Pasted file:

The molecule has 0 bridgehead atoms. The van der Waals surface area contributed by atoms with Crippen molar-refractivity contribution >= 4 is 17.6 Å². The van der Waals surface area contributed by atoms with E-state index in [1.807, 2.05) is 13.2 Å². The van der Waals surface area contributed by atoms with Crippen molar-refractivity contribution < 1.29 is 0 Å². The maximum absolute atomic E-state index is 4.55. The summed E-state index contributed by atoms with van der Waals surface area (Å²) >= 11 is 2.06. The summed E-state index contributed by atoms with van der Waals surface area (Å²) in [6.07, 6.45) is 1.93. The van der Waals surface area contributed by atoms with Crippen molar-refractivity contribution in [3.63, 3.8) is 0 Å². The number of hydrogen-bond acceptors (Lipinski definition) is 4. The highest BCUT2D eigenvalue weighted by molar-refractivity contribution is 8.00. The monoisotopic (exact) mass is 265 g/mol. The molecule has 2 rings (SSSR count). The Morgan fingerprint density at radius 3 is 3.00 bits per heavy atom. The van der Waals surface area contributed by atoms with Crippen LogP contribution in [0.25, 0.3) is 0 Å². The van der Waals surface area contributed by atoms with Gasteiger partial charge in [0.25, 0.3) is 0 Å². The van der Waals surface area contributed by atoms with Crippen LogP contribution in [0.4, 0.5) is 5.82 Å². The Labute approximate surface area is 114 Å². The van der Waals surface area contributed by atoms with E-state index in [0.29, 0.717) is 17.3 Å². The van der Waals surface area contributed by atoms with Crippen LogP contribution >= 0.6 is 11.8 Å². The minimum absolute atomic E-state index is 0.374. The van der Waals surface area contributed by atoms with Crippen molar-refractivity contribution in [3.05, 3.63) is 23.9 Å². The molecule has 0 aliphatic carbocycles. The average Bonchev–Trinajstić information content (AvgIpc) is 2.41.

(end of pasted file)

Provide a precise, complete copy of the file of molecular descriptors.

The molecule has 0 bridgehead atoms. The van der Waals surface area contributed by atoms with Crippen molar-refractivity contribution >= 4 is 17.6 Å². The van der Waals surface area contributed by atoms with E-state index in [1.807, 2.05) is 13.2 Å². The van der Waals surface area contributed by atoms with Crippen molar-refractivity contribution < 1.29 is 0 Å². The maximum absolute atomic E-state index is 4.55. The summed E-state index contributed by atoms with van der Waals surface area (Å²) >= 11 is 2.06. The summed E-state index contributed by atoms with van der Waals surface area (Å²) in [6.07, 6.45) is 1.93. The van der Waals surface area contributed by atoms with Crippen molar-refractivity contribution in [3.63, 3.8) is 0 Å². The number of hydrogen-bond acceptors (Lipinski definition) is 4. The highest BCUT2D eigenvalue weighted by molar-refractivity contribution is 8.00. The monoisotopic (exact) mass is 265 g/mol. The molecule has 2 rings (SSSR count). The Morgan fingerprint density at radius 3 is 3.00 bits per heavy atom. The van der Waals surface area contributed by atoms with Crippen LogP contribution in [0.25, 0.3) is 0 Å². The van der Waals surface area contributed by atoms with Gasteiger partial charge in [0.25, 0.3) is 0 Å². The van der Waals surface area contributed by atoms with Crippen LogP contribution in [0.4, 0.5) is 5.82 Å². The Labute approximate surface area is 114 Å². The van der Waals surface area contributed by atoms with E-state index in [0.29, 0.717) is 17.3 Å². The van der Waals surface area contributed by atoms with Crippen LogP contribution >= 0.6 is 11.8 Å². The minimum absolute atomic E-state index is 0.374. The van der Waals surface area contributed by atoms with Crippen molar-refractivity contribution in [3.05, 3.63) is 23.9 Å². The molecule has 0 aliphatic carbocycles. The average Bonchev–Trinajstić information content (AvgIpc) is 2.41.